Soccer  

Qatar World Cup opens amid a barrage of criticism

The World Cup kicked off in Qatar on Sunday with the Muslim nation, which faced a barrage of criticism over its treatment of foreign workers, LGBT rights and social restrictions, staking its reputation on delivering a smooth tournament.

Qatar’s Emir Sheikh Tamim bin Hamad al-Thani arrived at the stadium flanked by FIFA president Gianni Infantino, to a roaring crowd, and took their seats alongside other Arab leaders ahead of the host nation facing Ecuador in Group A.

Sheikh Tamim bin Hamad al-Thani, speaking at the opening ceremony, said the event gathered people of all nationalities and beliefs.

“From Qatar, from the Arab world, I welcome everyone to the World Cup 2022,” he said. “How lovely it is that people can put aside what divides them to celebrate their diversity and what brings them together all at once.”

The opening ceremony featured three camels, American actor Morgan Freeman and a performance of a new tournament song called Dreamers featuring singer Jungkook of K-pop boy band BTS, alongside Qatari singer Fahad Al-Kubaisi. Saudi Arabia’s crown prince and the presidents of Egypt, Turkey and Algeria, as well as the United Nations Secretary-General, were among leaders at the in a tent-shaped stadium ahead of the first match.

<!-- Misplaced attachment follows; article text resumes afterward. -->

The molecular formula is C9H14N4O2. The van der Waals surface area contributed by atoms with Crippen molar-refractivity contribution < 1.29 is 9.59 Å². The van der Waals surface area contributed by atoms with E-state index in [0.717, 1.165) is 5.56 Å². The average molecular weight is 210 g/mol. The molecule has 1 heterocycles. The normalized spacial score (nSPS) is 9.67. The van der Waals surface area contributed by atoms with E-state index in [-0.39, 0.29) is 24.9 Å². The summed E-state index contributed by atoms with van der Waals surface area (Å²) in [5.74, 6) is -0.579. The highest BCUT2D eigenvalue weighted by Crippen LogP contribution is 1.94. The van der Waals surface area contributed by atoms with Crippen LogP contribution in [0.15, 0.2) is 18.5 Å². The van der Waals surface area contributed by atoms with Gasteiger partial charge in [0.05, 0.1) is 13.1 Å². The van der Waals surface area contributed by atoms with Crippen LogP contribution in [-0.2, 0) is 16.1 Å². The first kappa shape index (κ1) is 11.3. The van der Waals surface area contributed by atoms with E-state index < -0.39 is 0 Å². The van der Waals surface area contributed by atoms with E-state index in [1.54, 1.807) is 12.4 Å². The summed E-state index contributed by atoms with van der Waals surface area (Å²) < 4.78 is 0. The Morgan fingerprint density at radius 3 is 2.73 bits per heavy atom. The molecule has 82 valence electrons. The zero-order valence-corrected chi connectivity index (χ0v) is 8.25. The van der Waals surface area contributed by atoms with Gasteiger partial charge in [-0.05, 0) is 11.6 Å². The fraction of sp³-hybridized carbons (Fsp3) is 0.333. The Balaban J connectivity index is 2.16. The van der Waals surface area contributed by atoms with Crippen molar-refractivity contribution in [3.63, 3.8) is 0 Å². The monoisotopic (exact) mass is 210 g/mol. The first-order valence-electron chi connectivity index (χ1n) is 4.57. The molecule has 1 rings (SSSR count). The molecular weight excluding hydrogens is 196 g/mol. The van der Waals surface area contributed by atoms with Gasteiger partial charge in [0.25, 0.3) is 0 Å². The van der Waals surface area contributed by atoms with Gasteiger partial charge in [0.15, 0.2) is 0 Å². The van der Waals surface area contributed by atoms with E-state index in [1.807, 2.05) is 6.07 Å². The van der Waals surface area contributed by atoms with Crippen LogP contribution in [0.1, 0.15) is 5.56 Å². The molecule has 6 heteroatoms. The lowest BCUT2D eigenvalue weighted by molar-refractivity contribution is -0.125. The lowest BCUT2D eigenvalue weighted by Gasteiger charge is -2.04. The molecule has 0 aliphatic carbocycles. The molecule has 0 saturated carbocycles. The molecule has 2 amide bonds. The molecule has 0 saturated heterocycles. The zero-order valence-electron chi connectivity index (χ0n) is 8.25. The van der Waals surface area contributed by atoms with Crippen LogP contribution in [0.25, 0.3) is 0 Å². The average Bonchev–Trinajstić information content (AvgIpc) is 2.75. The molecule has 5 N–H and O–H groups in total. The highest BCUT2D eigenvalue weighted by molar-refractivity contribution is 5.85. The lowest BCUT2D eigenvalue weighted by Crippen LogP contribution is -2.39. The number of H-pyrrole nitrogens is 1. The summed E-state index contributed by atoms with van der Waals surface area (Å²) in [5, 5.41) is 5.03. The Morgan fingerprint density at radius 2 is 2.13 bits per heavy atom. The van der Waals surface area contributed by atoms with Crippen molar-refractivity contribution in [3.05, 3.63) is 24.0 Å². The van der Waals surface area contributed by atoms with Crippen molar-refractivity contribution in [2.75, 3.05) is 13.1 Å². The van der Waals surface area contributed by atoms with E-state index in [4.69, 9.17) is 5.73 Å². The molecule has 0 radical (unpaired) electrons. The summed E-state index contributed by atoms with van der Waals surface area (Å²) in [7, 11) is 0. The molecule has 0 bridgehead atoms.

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Qatar, which has denied accusations of abuse of workers and discrimination, and FIFA hope the spotlight will turn to action on the pitch. Organisers also denied allegations of bribery for hosting rights. The tournament, the first held in the Middle East and the most expensive in its history, is a culmination of Qatar’s soft power push, after a 3-1/2 year boycott by Saudi Arabia, Egypt, the United Arab Emirates and Bahrain which ended in 2021.

The UAE, whose rapprochement with Doha has been slower than that of Riyadh and Cairo, sent its vice president who is also ruler of Dubai, where many World Cup fans have opted to stay. For the first time, a direct commercial flight from Tel Aviv to Doha landed in Qatar on Sunday despite the absence of formal bilateral ties, in a deal brokered by FIFA to carry both Palestinians and Israelis to the tournament. The Gulf state’s Deputy Prime Minister Khalid Al-Attiyah, in remarks on state media, said Qatar was reaping benefits of years of “hard work and sound planning.”

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On Saturday, FIFA’s Infantino rounded on European critics of Qatar, saying engagement was the only way to improve rights, while Doha has also pointed to labour reforms. Denmark’s and Germany’s team captains will wear One Love armbands as they prepare to compete in a conservative Muslim state where same-sex relations are illegal. Organisers say all are welcome while warning against public affection.

Gas exporter Qatar is the smallest nation to host soccer’s biggest global event. Crowd control will be key with some 1.2 million visitors expected — more than a third of its population.